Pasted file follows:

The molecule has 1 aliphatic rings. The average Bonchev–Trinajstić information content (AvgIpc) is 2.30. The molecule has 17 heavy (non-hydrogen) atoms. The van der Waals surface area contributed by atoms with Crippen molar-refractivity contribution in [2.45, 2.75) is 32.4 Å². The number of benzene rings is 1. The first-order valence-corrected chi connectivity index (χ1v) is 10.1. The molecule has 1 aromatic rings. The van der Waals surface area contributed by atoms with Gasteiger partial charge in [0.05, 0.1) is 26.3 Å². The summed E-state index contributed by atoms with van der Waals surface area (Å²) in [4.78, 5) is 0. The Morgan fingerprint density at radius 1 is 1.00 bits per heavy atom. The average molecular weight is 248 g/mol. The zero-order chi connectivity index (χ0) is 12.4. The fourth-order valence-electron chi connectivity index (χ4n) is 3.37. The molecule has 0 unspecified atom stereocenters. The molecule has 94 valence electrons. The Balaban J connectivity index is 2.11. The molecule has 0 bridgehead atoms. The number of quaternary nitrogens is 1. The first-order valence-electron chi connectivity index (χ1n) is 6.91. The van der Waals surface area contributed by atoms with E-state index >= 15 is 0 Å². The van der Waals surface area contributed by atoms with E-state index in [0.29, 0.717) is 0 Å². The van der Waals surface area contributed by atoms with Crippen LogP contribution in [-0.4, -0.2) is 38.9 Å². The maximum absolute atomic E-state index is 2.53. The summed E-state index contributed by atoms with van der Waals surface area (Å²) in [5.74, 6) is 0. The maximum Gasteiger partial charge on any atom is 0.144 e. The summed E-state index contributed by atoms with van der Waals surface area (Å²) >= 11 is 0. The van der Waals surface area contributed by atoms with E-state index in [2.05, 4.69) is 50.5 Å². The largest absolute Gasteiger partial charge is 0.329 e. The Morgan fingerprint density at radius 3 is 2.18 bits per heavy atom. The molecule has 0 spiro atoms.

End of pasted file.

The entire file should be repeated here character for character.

The molecule has 1 aliphatic rings. The average Bonchev–Trinajstić information content (AvgIpc) is 2.30. The molecule has 17 heavy (non-hydrogen) atoms. The van der Waals surface area contributed by atoms with Crippen molar-refractivity contribution in [2.45, 2.75) is 32.4 Å². The number of benzene rings is 1. The first-order valence-corrected chi connectivity index (χ1v) is 10.1. The molecule has 1 aromatic rings. The van der Waals surface area contributed by atoms with Gasteiger partial charge in [0.05, 0.1) is 26.3 Å². The summed E-state index contributed by atoms with van der Waals surface area (Å²) in [4.78, 5) is 0. The Morgan fingerprint density at radius 1 is 1.00 bits per heavy atom. The average molecular weight is 248 g/mol. The zero-order chi connectivity index (χ0) is 12.4. The fourth-order valence-electron chi connectivity index (χ4n) is 3.37. The molecule has 0 unspecified atom stereocenters. The molecule has 94 valence electrons. The Balaban J connectivity index is 2.11. The molecule has 0 bridgehead atoms. The number of quaternary nitrogens is 1. The first-order valence-electron chi connectivity index (χ1n) is 6.91. The van der Waals surface area contributed by atoms with E-state index >= 15 is 0 Å². The van der Waals surface area contributed by atoms with E-state index in [0.29, 0.717) is 0 Å². The van der Waals surface area contributed by atoms with Crippen LogP contribution in [-0.4, -0.2) is 38.9 Å². The maximum absolute atomic E-state index is 2.53. The summed E-state index contributed by atoms with van der Waals surface area (Å²) in [5.74, 6) is 0. The maximum Gasteiger partial charge on any atom is 0.144 e. The summed E-state index contributed by atoms with van der Waals surface area (Å²) >= 11 is 0. The van der Waals surface area contributed by atoms with E-state index in [2.05, 4.69) is 50.5 Å². The largest absolute Gasteiger partial charge is 0.329 e. The Morgan fingerprint density at radius 3 is 2.18 bits per heavy atom. The molecule has 0 spiro atoms.